Ron Paul says unemployment numbers don't tell the whole truth

Republican presidential candidate, Rep. Ron Paul, R-Texas speaks at a campaign stop, Friday, Jan. 27, 2012, at Colby College in Waterville, Maine.
AP Photo/Robert F. Bukaty
AP Photo/Robert F. Bukaty

Republican presidential candidate Ron Paul said the latest unemployment numbers don't tell the whole story. In an interview with CNN's Piers Morgan Friday night, Paul also said the .2 percentage drop in unemployment is "not all that glamorous."

Paul said there is an under-reported element to the latest jobs numbers released Friday that showed the lowest unemployment rate in three years - and that is that millions more are disengaged from the job market.

"More important if you admit the truth," Paul said about the latest unemployment numbers. "We quit counting people."

The number of unemployed people declined to 12.8 million people in January, according to the Labor Department, but that number only includes people actively looking for work.

Nearly as many people are experiencing the dire consequences of the sluggish economy and that statistic has not seen much improvement. Eleven million people either gave up looking for work or are underemployed, and that's why Paul calls the jobs numbers "not glamorous."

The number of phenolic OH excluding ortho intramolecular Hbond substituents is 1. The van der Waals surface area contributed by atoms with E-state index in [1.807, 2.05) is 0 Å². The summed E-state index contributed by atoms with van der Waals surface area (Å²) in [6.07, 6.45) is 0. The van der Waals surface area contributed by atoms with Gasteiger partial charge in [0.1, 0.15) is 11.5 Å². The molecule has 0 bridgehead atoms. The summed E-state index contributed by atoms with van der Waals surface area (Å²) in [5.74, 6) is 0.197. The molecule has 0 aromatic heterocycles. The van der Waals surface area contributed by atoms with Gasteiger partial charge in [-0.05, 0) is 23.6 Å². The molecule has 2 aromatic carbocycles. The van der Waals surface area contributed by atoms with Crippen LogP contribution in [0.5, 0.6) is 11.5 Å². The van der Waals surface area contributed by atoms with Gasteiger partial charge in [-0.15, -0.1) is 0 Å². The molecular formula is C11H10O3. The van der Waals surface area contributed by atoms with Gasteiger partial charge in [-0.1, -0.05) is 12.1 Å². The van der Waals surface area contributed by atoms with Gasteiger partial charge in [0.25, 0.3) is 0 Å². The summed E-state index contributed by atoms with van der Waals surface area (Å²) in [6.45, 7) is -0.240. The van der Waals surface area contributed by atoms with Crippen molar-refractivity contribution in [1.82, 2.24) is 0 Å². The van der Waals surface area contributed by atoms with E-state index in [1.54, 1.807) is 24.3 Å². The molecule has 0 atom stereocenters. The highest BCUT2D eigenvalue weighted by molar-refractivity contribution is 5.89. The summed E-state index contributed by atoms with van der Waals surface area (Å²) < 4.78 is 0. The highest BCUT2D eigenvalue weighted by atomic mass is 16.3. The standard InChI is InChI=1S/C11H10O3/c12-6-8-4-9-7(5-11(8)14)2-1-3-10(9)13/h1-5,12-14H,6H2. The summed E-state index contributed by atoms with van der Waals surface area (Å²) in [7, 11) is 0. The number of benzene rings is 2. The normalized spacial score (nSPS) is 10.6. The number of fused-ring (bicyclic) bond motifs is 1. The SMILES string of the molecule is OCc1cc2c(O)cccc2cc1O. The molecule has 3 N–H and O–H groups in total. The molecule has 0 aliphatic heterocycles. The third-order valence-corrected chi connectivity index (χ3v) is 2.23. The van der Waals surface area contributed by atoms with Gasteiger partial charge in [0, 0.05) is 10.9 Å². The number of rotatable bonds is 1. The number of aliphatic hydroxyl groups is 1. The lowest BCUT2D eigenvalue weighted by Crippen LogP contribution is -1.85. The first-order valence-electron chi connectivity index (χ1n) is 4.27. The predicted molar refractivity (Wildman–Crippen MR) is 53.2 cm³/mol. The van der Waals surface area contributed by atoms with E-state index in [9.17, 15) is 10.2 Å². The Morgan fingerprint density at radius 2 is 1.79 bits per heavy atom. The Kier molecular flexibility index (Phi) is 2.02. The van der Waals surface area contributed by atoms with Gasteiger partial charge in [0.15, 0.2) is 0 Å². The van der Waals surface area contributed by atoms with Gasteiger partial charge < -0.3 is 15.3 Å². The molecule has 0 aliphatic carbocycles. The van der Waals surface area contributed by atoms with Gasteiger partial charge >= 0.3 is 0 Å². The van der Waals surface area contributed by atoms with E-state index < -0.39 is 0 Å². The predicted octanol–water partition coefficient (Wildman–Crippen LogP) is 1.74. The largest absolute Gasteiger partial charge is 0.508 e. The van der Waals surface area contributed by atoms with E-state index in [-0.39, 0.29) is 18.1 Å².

Paul points to the 1.1 million people who have completely stopped looking for a job because they think no jobs are available (and those are the ones who have been employed at some point previously). The Labor Department calls those people "discouraged" and that number is unchanged from a year ago.

Another 1.7 million people haven't looked for work in the past four weeks and 8.2 million people are underemployed, meaning they are working part time or reduced hours.

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    Leigh Ann Caldwell is a political reporter for